every woman adores a fascist -- sylvia plath

Wednesday, February 29, 2012

Batman and Bruce Wayne

If you look at Nietzsche's theory of art, he indicates that art is made up of both the rational (Apollonian) and irrational (Dionysian). Greek Tragedy, for him, is the perfect balance of both. And for Nietzsche, the irrational element of art is contained and directed by the actors on stage. They focus it for the audience, give it direction, and make it meaningful. In many ways, that is what the costume of The Batman is in The Batman comic books. When Bruce Wayne dons that costume, we know what's coming -- the rage, anger, physical damage, revenge, fear and pain. And when Wayne removes the costume, it's over. The Batman, in that sense IS the costume. The costume IS the container and focus of those irrational elements not just for Wayne, but also for the audience.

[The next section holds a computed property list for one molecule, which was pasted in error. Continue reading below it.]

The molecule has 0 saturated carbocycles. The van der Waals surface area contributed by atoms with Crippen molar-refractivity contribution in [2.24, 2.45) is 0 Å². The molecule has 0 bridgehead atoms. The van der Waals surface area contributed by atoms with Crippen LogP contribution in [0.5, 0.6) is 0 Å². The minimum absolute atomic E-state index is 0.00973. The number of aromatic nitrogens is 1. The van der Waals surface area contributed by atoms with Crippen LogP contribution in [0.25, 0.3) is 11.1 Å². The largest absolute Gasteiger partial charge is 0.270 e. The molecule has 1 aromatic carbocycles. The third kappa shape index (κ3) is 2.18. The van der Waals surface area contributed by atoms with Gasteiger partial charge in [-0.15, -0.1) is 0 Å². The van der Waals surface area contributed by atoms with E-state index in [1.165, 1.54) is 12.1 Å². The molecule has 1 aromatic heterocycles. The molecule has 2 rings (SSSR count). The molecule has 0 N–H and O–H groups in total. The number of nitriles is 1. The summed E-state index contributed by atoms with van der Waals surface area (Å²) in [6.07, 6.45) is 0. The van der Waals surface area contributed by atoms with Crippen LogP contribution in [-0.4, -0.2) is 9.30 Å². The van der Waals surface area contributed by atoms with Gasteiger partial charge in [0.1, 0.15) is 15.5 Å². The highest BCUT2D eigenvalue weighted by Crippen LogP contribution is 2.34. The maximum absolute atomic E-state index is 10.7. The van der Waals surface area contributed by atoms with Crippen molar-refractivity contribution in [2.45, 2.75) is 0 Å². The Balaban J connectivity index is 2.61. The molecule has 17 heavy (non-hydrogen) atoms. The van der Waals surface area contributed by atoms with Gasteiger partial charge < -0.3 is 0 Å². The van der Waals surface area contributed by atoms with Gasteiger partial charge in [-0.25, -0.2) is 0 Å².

We might wonder, then, what would happen if Wayne were The Batman regardless of the costume. It would not be the costume that contains that irrationality, but something more essential to the character -- Wayne's wealth, his rationality, and his life's purpose.

It would be a directed nuclear meltdown totalized in his character.